Oant to be a better decision maker? Get an Xbox or PlayStation.
Although detractors may consider them a waste of time, video games actually have extremely useful side benefits for business owners. In fact, a recent study shows that people who play video games frequently exhibit increased brain activity and high decision-making abilities.
Georgia State University, using functional magnetic resonance imaging (MRI) tools, scanned the brains of gamers and non-gamers. Subjects were able to observe a signal followed by a display of moving dots, then asked to press a button in their right or left hand, depending on the direction the dot was moving.
Players were both faster and more accurate in their responses.
“These findings indicate that video gaming potentially enhances several of the sensation, perception, and action-matching subprocesses to improve decision-making skills,” the authors wrote. “These findings begin to shed light on how video gaming alters the brain to improve task performance and their potential implications for increasing task-specific activity.”
It’s not just about making decisions. Video games develop a number of soft skills that are useful in business, researchers have found over the years.
For example, a study published in the American Journal of Play in 2014 found that the fast pace of many video games forces people to track many things at once and make split-second decisions, which affects positively perception, attention, memory and decision. -fabrication, which many psychologists consider to be the building blocks of intelligence.
And four years earlier, the University of Rochester discovered that playing action-oriented games gives players better vision, better attention, and better cognition. These improvements make things like multitasking, navigating around town, and reading fine print easier.
Different types of play develop other types of skills. Puzzle games teach problem solving. Real-time action games improve fine motor skills, memory, response time, and the aforementioned hand-eye coordination. Strategy games encourage players to make plans, manage resources, and balance competing goals.
Video games also offer people who are introverted or who might struggle with real-world interactions the chance to be an integral part of a team – and sometimes to lead that team. It’s an incredibly empowering feeling for someone who might be too young to do it at work (which gives them experience), overlooked by their co-workers, or suffer from a lack of self-confidence.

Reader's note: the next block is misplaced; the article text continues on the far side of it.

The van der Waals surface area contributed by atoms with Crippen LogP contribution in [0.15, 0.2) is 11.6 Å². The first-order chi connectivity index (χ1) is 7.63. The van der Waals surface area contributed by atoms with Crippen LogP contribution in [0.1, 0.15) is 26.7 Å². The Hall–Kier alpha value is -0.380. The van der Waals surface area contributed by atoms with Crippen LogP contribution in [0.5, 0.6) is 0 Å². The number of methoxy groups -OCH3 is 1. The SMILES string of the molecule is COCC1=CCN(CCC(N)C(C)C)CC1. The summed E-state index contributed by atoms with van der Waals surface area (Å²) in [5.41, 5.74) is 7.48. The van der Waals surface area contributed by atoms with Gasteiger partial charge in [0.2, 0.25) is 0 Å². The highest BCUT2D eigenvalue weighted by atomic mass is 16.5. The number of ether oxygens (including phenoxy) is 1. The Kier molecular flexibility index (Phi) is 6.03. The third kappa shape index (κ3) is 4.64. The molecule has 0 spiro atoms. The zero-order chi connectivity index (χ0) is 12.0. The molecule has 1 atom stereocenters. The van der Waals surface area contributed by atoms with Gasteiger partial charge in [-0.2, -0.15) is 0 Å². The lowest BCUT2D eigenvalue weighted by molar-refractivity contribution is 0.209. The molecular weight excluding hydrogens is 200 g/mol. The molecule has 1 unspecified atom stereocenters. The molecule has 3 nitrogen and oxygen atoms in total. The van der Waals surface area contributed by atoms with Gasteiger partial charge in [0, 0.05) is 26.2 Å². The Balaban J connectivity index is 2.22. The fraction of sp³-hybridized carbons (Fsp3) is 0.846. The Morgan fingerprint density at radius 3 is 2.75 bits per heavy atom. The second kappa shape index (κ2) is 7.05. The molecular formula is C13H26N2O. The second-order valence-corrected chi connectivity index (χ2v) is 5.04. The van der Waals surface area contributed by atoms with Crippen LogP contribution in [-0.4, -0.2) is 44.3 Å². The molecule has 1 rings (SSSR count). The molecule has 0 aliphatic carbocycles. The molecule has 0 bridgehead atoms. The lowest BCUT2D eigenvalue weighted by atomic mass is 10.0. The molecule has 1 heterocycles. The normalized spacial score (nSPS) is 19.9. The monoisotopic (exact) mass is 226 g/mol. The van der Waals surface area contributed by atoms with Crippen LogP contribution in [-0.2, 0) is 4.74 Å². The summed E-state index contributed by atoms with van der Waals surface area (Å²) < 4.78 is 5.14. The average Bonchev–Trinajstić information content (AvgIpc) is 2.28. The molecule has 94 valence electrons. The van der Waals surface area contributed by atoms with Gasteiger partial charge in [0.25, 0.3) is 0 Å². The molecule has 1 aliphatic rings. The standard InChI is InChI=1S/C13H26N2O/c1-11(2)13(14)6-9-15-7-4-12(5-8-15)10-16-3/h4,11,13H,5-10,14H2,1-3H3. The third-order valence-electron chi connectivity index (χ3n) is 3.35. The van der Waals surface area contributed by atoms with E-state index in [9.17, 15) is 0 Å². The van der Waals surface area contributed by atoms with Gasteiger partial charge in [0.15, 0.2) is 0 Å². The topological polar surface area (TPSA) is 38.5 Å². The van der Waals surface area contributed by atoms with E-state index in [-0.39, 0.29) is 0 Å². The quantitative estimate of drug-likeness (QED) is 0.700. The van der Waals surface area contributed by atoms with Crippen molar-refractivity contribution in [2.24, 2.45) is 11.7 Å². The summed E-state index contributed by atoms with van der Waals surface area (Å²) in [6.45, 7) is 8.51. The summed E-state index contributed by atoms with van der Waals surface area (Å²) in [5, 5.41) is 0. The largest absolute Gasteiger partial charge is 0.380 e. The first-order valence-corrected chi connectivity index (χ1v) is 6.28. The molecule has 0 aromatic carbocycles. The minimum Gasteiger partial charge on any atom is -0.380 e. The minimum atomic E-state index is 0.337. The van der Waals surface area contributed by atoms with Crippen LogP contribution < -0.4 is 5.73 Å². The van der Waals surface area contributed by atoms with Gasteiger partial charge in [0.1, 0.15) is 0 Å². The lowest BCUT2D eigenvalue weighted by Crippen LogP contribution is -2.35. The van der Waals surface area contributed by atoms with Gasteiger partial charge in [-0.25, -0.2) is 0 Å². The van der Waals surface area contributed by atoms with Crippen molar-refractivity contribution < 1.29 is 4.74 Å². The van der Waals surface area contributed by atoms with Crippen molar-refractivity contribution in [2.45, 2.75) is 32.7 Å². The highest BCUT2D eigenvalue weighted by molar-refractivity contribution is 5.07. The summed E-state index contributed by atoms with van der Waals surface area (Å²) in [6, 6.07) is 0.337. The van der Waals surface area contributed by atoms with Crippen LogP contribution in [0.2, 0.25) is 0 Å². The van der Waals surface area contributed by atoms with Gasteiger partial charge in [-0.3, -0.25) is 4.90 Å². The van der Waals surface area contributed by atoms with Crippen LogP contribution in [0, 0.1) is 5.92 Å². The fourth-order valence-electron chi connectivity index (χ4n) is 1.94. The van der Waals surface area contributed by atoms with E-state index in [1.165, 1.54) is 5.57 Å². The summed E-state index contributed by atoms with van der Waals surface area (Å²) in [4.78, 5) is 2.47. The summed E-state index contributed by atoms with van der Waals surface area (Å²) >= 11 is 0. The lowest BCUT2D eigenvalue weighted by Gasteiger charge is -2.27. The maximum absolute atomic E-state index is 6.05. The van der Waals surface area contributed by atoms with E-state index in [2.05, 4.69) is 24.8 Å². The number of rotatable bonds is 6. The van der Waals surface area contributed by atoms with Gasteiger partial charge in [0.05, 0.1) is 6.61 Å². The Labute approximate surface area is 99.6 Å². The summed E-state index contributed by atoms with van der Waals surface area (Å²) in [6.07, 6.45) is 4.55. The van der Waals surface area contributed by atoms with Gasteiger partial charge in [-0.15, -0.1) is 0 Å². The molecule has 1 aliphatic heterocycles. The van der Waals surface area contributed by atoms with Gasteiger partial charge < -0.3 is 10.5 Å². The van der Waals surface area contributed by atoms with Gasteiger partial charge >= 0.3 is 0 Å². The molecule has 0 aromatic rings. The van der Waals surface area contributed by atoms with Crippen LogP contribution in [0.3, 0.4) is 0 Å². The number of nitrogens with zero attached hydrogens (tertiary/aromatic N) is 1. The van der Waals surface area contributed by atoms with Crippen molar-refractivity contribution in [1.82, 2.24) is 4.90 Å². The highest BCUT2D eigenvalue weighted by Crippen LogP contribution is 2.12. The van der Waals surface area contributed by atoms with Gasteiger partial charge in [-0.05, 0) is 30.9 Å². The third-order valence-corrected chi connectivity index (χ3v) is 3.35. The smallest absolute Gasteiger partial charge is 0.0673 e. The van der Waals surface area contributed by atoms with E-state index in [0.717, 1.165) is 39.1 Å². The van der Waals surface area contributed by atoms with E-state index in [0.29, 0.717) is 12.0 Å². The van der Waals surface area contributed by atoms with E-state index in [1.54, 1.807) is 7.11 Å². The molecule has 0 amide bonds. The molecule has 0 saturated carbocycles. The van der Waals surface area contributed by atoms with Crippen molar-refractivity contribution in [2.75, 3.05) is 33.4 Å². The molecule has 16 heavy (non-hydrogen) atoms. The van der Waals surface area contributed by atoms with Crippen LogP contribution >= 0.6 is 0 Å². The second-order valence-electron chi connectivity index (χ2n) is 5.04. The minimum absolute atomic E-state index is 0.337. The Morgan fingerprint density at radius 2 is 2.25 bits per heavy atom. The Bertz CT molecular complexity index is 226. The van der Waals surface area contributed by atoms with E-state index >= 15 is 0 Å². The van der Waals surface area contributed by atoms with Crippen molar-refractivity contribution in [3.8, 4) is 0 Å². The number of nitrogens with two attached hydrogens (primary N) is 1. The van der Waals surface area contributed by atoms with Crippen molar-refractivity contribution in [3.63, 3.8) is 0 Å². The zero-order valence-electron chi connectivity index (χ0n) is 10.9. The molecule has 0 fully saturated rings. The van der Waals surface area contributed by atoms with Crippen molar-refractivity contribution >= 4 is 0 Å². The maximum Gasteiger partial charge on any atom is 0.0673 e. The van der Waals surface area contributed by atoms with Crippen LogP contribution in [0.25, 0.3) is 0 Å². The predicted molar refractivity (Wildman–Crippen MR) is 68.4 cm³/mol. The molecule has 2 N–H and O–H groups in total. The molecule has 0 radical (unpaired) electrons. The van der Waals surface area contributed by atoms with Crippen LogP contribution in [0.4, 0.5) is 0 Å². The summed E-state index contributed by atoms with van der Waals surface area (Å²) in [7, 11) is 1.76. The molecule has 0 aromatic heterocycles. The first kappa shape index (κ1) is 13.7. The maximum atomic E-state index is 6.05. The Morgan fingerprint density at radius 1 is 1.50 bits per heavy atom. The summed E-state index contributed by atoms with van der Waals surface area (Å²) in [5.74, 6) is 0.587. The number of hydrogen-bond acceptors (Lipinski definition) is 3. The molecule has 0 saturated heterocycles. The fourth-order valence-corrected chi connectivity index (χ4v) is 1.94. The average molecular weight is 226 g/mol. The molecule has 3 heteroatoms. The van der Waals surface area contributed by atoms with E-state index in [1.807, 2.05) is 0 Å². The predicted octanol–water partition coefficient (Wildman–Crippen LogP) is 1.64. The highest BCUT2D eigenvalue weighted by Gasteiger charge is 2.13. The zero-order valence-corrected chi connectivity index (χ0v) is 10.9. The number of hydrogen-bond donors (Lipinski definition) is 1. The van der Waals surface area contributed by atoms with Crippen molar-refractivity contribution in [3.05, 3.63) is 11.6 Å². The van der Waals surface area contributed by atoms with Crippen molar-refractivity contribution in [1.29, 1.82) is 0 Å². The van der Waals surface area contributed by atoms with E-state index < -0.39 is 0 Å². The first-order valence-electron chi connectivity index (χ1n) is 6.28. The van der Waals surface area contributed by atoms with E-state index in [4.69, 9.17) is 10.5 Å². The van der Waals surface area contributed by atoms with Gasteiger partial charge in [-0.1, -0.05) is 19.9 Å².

Perhaps most important? Video games can develop empathy, an essential skill in leaders. In Hellofor example, players live the life of a refugee, dodging bombs, finding water, and searching for energy points, as they travel from a war zone to a peaceful life.
Adventure games with a strong script component, such as The last of us, you become emotionally invested in the characters. This is not uncommon in any entertainment medium. But in games, you have to make decisions for these characters. If you make a bad choice, they pay the consequences and that decision could affect the rest of the game. The player learns something from it.
Not sure which game to try to develop your skills? Here are some suggestions:
brain age – Who would have thought that a game designed to keep your brain sharp would sell over 4 million copies and launch a franchise? But the way the questions in this title are worded makes it more of a fun exercise than a homework assignment.
Gate – Players remember Portal for the smile he brought them and GLaDOS’ witty insults. But it is also an educational game hidden in a sheepskin of action. It is about problem solving and spatial relationships and requires strategy, planning and creative insight.
Civilization – Sid Meier’s beloved series is as close to a living history book as it gets. Players learn the principles behind names and dates in their books. It doesn’t teach actual history, but its in-game encyclopedia is full of useful facts. And players learn strategy at the same time.
The views and opinions expressed herein are the views and opinions of the author and do not necessarily reflect those of Nasdaq, Inc.